Posts Tagged Poem

Daybreak

Two mangy dogs down by the Claverack Creek

Insist that, on early spring mornings,

County Road 25 belongs to canines,

Not cars, silence or jogging poets,

So each morning they come at me

 

In all their dirty, furry little anger,

Balancing their pace with their courage,

Until I turn and jump toward them, arms out,

The sudden star of an Off-Broadway musical,

A move any crackpot poet knew was coming.

 

I’m no man of headaches and this one took three days

To take off, lifting like a flock of geese,

Clucks and double clucks,

A retired steam locomotive on the Fourth of July,

The coughing and whispering of pressurized air.

 

My furry henchmen, having exchanged glances,

Steal away, bewildered, as many an audience.

Then, conquering the moment, I stand by the river

Where the other morning I stepped in

And swam against the current, moving and not moving.

 

Writing is what happens while you’re sleeping

And at daybreak, it all comes floating by —

Familiar voices, a missing paragraph, this poem.

All the poet has to do is the living, the loving,

The exhilarating loneliness of typing.

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Share My Sorrow

For Leonard Cohen

I’d like to share my sorrow
I’d hand you this broken cup
I’d like to share my sorrow
But you’ve already had enough

You spoke so low in darkness
To brighten darker skies
You spoke candles burning
In a thousand angels’ eyes

I’m leaving for the hotel
I’ll pay a few more dues
I’m leaving for the hotel
To check in with the muse

You skipped the preliminaries
Your song is in the mail
A voice like a mountain
A pen hesitant and frail

I’d like to share your sorrow
And fill this broken cup
I’d like to share your sorrow
But you’ve already shared enough

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Nobel Limerick

Honorable Nobel Committee
When you award me for being witty
Don’t share the prize
With three other guys
Or my mother will say, What a pity!

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Sunset Park

It took me years
To start dreaming in dollars
Which I do, at six forty-five,
As the clock radio goes off

Announcing that the Dow is up
So I get up as well
And ride my bike to Sunset Park,
Past Green-Wood Cemetery

Where, last week, our landlord buried
His old brother, a man I’ve never met
But who used to live in this house,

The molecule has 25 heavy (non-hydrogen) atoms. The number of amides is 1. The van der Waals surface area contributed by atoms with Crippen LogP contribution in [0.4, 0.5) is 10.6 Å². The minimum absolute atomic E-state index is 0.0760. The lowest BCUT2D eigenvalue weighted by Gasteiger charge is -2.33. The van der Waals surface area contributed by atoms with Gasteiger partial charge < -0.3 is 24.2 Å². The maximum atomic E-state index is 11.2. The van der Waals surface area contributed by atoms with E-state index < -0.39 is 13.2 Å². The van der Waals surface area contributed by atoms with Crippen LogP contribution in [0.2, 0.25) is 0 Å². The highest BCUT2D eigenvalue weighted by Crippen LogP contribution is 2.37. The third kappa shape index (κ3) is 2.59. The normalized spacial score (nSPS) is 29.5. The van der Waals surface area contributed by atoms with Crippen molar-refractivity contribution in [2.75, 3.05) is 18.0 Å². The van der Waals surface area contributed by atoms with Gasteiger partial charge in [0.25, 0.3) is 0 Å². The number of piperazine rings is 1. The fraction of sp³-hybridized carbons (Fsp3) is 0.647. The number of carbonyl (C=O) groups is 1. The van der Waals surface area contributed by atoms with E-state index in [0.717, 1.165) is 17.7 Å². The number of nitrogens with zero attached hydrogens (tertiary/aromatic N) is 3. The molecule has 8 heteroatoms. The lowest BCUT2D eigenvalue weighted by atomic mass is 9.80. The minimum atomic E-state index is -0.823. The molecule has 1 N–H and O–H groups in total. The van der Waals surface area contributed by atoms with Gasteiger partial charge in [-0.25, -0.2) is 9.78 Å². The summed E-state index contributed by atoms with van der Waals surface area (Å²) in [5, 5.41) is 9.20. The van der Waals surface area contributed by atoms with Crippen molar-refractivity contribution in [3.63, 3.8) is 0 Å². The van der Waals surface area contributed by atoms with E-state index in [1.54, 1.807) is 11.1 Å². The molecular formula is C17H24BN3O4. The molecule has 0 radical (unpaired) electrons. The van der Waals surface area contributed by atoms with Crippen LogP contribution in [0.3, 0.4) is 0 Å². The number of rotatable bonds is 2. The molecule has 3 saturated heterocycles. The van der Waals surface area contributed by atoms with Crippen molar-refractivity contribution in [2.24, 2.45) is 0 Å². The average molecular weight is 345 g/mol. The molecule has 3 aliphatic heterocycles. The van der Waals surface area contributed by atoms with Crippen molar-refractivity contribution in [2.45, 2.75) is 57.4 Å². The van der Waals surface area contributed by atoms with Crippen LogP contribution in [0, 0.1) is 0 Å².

A life as real to me as fiction.

The October sun penetrating
Feather-shaped leaves of oak trees
Makes it look like early spring
Which, in a way, it is.

Young people sing of broken hearts
Later, you marvel at the generosity
You since birth have carried
In the vaults of your chest.

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Moon

And while everyone on Earth
Looked to the Moon
For their own shadow
I stood on the Moon
As our fragile little Earth
Covered the Sun,
Praying, wondering
What on earth we have done.

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Superhero

The highway starts humming at four
The birds in the trees at five
And then I

Last night,
A neighbor called to say,
Could I move my Ford, a day in May?

For a scene in a superhero movie
They need to vacate the lot
I said,

“A superhero who can’t move a truck?”

In a heartbeat,
We will long for winter
But spring is the only season we hope for

And then I
Superhero of poetry, coffee, and all the rest.
Tug the pull chain, green light on the desk.

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Homework

Love left for another continent
And for weeks, the notebooks have been piling up
On the kitchen table.

Outside the window,
At seven-thirty, the cardinal sings his tune
To remind the world, I assume

That breakfast is overdue.
I’m reading the ABC of Achebe, Bukowski, Camus
Dotting down, in red and blue, sequences of particular musicality.

At sunset, the first glass of wine is exquisite
The second is the name on the label
After that, it’s like doing someone else’s homework.

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